Article by Peter Maass

Death and Taxis

The Washington Post  |  December 24, 2000
This House Has Fallen: Midnight in Nigeria. By Karl Maier

By Karl Maier
Public Affairs. 327 pp. $26

Reviewed by Peter Maass

A book that begins with a taxi story usually begins colorfully. Karl Maier opens This House Has Fallen with a wild brawl that broke out when his taxi got caught in traffic in Port Harcourt, a hub of the oil industry in Nigeria. It was the sort of African gridlock in which exhaust fumes are more plentiful than oxygen, beggars wander from one car to another displaying withered limbs, and young boys hawk soft drinks. In such situations, the street becomes a mixture of suffocating market and freak show.

Maier’s driver was ordered by a policeman to move his taxi, but this was impossible because nothing was moving. So the policeman punched the driver, who then grabbed the cop by the throat, prompting the cop to swing back and reach for his revolver. The driver was not cowed. “I will kill you!” he screamed. “I will never forget your face!” The hostile parties were separated by soldiers standing nearby, the gridlock became ungridlocked, and everyone carried on with their tumultuous lives; it was just another day in Nigeria, another boiling point come and gone.

This House Has Fallen contains an exotic feast of vignettes of this sort about life in Nigeria, which is Africa’s most populous country. These lively scenes are the book’s strength but also its weakness. Maier recounts, for instance, a visit to the violent town of Wukari, where the notorious Mobile Police squads had come to be known as “Kill and Go” because of their utter brutality. He points out the curious fact that Nigeria’s air force has 10,000 men but fewer than 20 aircraft that can actually fly. And Nigeria, he notes, has earned at least $280 billion from oil exports since the discovery of oil in the 1950s, but much of this has been siphoned away by endlessly greedy officials; Nigeria has the unfortunate distinction of being known as the most corrupt country on the planet, and one of the poorest. “Almost the only time [Niger] delta people saw any impact of the oil was when it was spilled into the water in which they fished and bathed,” Maier writes after describing a journey down a polluted delta stream.

From 1986 to 1996, Maier covered Africa for the Independent, a British newspaper, and he has contributed to other publications, including The Washington Post. This is his third book on Africa, and he knows his subject well. He could not have chosen a better topic or a better time to write about it. Nigeria, like the rest of the continent, is at a crossroads. After suffering under a series of corrupt dictators, most of them generals, the country has, at last, a democratically elected leader, Olusegun Obasanjo, who can count on the support of Western governments—for whatever that’s worth these days. But as Maier notes, a collapse beckons. “The Nigerian state is like a battered and bruised elephant staggering toward an abyss with the ground crumbling under its feet,” he writes.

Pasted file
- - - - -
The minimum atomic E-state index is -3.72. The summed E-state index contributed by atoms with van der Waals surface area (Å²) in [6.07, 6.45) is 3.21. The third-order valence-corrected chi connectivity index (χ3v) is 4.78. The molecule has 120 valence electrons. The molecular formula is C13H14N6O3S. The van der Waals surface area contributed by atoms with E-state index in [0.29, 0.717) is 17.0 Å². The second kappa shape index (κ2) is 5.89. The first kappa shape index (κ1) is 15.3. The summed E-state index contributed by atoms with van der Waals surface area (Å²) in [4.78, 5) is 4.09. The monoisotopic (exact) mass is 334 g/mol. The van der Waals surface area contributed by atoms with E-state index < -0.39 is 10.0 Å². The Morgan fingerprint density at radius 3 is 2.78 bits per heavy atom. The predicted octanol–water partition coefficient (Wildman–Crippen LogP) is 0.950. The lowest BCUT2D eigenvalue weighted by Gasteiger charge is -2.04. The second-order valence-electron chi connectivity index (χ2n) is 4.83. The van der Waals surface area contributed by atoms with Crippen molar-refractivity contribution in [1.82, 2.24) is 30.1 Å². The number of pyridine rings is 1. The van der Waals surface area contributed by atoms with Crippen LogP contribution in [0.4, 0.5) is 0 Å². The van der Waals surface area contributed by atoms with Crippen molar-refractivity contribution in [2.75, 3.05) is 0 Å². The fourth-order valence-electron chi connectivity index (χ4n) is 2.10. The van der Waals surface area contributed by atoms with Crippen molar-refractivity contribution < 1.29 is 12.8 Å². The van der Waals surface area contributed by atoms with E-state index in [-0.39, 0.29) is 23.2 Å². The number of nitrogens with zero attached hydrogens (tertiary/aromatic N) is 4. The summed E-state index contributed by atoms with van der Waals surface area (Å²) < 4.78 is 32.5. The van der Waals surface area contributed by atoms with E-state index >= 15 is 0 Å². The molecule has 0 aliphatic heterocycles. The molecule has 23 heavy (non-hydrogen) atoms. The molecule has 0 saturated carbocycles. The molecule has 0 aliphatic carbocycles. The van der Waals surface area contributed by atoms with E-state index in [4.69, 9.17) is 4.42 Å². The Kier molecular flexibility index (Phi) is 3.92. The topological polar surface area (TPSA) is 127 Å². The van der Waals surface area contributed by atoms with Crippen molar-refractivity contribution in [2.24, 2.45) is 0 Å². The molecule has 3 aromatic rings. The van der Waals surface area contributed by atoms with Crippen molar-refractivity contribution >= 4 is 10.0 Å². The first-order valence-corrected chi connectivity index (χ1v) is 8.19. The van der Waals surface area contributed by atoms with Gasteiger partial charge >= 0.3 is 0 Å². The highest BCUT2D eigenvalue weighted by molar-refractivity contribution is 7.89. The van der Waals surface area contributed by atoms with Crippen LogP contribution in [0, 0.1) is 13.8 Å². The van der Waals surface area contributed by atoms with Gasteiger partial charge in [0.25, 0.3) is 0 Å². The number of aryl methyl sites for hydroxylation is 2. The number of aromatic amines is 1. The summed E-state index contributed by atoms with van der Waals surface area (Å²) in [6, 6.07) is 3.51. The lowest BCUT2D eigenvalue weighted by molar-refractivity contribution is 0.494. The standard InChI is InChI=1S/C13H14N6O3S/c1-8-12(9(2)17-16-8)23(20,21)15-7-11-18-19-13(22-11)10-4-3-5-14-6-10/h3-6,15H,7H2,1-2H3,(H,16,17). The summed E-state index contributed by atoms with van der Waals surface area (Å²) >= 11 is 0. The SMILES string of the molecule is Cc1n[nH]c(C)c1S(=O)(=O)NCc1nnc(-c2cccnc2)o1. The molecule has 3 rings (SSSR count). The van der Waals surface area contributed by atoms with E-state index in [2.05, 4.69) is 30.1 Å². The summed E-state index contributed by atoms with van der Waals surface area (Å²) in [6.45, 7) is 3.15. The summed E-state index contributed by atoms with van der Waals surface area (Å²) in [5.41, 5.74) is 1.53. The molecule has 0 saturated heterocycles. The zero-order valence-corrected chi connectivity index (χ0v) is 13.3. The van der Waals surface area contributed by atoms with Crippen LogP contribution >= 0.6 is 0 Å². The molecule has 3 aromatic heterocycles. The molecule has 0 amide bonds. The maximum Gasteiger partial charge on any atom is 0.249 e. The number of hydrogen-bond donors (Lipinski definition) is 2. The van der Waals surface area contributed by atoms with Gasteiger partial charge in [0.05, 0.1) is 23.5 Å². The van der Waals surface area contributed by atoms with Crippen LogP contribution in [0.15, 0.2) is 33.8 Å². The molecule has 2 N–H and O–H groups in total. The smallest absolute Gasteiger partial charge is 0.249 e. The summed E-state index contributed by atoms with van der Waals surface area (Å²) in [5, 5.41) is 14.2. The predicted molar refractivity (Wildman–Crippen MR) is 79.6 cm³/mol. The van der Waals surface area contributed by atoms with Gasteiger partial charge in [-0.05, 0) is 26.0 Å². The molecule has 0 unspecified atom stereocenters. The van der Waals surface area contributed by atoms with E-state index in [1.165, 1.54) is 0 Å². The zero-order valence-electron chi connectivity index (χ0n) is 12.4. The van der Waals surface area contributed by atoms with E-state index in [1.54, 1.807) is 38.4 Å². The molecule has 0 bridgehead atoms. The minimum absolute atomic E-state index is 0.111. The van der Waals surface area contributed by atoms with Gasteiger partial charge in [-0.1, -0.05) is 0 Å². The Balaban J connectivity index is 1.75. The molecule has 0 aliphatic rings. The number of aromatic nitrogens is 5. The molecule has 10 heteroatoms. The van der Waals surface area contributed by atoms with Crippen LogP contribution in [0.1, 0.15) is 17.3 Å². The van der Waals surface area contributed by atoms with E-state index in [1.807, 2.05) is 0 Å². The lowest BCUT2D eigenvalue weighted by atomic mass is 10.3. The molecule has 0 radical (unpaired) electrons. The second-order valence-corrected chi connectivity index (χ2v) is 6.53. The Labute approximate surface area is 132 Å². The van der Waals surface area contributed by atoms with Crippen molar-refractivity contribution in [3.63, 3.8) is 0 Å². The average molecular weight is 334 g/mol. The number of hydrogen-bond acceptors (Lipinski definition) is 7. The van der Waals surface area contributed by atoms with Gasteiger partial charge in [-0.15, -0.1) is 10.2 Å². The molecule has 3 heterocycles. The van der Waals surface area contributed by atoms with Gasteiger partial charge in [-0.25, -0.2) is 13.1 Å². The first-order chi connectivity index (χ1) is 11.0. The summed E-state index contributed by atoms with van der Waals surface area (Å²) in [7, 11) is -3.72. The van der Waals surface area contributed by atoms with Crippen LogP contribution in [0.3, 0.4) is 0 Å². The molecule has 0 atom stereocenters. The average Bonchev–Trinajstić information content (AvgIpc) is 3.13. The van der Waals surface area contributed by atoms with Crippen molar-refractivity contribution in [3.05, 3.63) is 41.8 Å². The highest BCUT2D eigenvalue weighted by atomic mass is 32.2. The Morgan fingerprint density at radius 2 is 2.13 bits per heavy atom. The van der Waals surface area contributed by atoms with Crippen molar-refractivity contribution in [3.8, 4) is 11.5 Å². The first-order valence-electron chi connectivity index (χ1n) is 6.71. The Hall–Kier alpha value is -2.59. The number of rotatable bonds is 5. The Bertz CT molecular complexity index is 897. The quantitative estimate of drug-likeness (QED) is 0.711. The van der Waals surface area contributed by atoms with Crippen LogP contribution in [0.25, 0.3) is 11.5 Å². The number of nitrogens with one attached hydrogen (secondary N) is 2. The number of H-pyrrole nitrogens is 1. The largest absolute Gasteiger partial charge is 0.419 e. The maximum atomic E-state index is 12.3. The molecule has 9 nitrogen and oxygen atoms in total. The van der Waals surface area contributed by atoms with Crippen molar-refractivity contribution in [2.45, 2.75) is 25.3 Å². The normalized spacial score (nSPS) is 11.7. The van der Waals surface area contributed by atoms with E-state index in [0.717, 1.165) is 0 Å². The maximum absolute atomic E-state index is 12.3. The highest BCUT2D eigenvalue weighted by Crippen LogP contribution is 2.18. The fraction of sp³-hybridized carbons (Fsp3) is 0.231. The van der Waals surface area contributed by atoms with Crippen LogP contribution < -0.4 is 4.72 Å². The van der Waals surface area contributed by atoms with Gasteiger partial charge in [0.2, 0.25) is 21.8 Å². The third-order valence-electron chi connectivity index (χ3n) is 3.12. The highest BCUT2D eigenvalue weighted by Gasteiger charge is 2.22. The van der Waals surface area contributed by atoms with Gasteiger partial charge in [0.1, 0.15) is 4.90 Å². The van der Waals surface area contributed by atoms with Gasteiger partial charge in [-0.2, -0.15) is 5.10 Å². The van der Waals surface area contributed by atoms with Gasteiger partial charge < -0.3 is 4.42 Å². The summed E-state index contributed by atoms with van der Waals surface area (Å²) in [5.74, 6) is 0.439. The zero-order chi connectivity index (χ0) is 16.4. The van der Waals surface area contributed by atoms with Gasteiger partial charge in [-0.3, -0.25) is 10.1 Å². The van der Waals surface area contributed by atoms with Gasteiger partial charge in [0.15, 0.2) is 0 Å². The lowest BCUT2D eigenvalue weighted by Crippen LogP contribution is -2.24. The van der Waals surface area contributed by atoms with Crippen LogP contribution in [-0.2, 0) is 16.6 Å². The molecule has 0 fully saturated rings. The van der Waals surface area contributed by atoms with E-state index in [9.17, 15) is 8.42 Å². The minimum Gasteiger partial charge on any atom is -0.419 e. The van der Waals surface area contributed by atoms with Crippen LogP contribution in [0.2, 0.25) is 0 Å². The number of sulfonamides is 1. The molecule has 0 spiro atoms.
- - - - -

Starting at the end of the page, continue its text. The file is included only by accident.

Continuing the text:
Nigeria is the sort of African country that Americans should care about—not only because of its enormous suffering and poverty but because of the enormous potential it possesses and the prospect, if the ground holds under its feet, that it could give a boost to the entire continent. It would be fortunate, then, if This House Has Fallen were the sort of book that could engage and educate a broad public, as for example David Remnick’s Lenin’s Tomb, about the fall of communism in Russia, did so well. In a sense, Nigeria, with its large population, vast natural resources and stunning corruption, is the Russia of Africa, but This House Has Fallen is hobbled by too many taxi-style tales to do it full justice. Foreign correspondents spend a lot of time in taxis, going to interviews or press conferences or lunches or whatever. Taxi drivers are colorful personalities—is there such a thing as a taxi driver without an opinion on everything?—so it can be quite easy to spice up an article or a book with them. But such stories are often a hint that the writer has been spending too much time on the move and not enough time in living rooms or in kitchens or in villages, getting to the essence of what life is like for people who don’t earn their living by the quarter-mile.

This House Has Fallen roams at top speed from one troubled town to another, from one pessimistic politician to another. This is useful in many ways, because Maier provides readers with a taste of what Nigeria offers in the way of tribalism, politics, religion and history. And he describes, quite well, the system of cronyism that has beggared the nation. Some of his profiles are scintillating; for example, he takes readers to the slums of Lagos, where a popular Pentecostal preacher, Temitope Balogun Joshua, heals writhing parishioners with shouts of “Fire all over de body!”

But what does it all mean? What keeps these people going in such miserable circumstances? Where is Nigeria heading? One wishes that Maier, who has written a good book, had spent more time sitting under a tree, thinking about what he saw or talking to Nigerians about it, rather than rushing off to the next appointment by taxi.